How to Spot an Investment Scam


Investment scams have been in the news far too often in recent years. Bernie Madoff is arguably the biggest fraudster of all time, funneling billions out of investors’ pockets.

But many money scams are born from misplaced trust and greed — and it’s important you take the necessary precautions to safeguard your investment funds. Here are common examples of investment scams to watch out for.

common investment scams
Portra /

A Background Check Reveals a Sketchy Past

Kirk Chisholm, wealth manager at Innovative Advisory Group, said, “Many times fraudsters will relocate from time to time when they have outstayed their welcome in other areas. In this age of information, it is much easier to research people and their background. Sometimes taking five to 10 minutes to check references or prior work associates can uncover more than you expected.”

BrokerCheck, BrightScope’s Advisor Pages and the CFP Board site are among the ways you can do a background check on a perspective financial advisor.

how to spot an investment scam
Steve Debenport /

The Organization Isn’t Registered

Another warning sign you’re about to fall into an investment scam: The entity isn’t registered.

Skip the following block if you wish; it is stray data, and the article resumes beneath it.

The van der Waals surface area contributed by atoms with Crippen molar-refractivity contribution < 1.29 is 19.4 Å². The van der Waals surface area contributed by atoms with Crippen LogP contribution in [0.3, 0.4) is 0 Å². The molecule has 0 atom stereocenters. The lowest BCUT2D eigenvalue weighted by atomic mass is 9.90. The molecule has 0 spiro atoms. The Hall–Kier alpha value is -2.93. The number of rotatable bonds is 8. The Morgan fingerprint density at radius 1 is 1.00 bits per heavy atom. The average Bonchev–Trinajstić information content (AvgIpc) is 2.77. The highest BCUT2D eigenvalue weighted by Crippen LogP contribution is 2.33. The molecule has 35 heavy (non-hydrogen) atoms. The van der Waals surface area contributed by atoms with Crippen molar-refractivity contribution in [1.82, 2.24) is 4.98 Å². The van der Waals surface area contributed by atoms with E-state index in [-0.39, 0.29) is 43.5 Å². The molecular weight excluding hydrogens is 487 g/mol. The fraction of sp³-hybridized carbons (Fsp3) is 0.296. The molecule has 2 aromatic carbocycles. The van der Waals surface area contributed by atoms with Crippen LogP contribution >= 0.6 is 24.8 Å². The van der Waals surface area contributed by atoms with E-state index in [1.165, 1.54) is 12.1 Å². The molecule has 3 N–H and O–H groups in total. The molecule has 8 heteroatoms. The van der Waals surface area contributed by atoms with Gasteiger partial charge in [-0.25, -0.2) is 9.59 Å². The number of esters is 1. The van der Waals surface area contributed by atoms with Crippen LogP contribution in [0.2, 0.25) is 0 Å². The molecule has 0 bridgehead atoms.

“Check whether this investment is actually an entity,” said Chisholm. “We have uncovered a few ‘scams’ in the past by simply just doing a quick check to see if the entity is registered in the manner that the manager states it is. For example, if the entity is stated as being an LLC, check with the state it is registered in. Every LLC should be registered with the state they reside in. You should also check with the SEC.”

consistent returns on investments
zest_marina /

Overly-Consistent Returns

Elizabeth Avery, a Washington, D.C., securities attorney and founder of Kalorama Capital, said Ponzi schemes are a common type of fraud, where investor funds are used to attract new investors and make payments.

Avery warns that overly-consistent returns are a warning sign of a scam. “This was a tip-off in the Madoff case but one that was largely unrecognized for many years,” she said. “The reason this is a warning sign is because even expert investors will experience market vacillations impacting performance.”

Related: 13 Investing Tips for Beginners

not receiving payments on investments
laflor /

Difficulty Getting Payments

Investment advisors registered with the SEC must abide by the custody rule, which helps safeguard investors’ funds against theft and misuse. The protections offered by the custody rule mean advisors should be able to provide you information about where your investments are being held, and you should be seeing regular account statements.


If you’re having trouble getting payments, Avery said, “This is a tip-off [of a scam] because a legitimate investment firm that has custody of investors’ cash or securities must meet certain custodial requirements.”

investment scams
mediaphotos /

You’re Pressured to Buy in Now

Don’t ever invest your money because someone is pressuring you to do so. If someone claims you need to buy in quickly because you’ll miss the proverbial boat — you might want to stay ashore.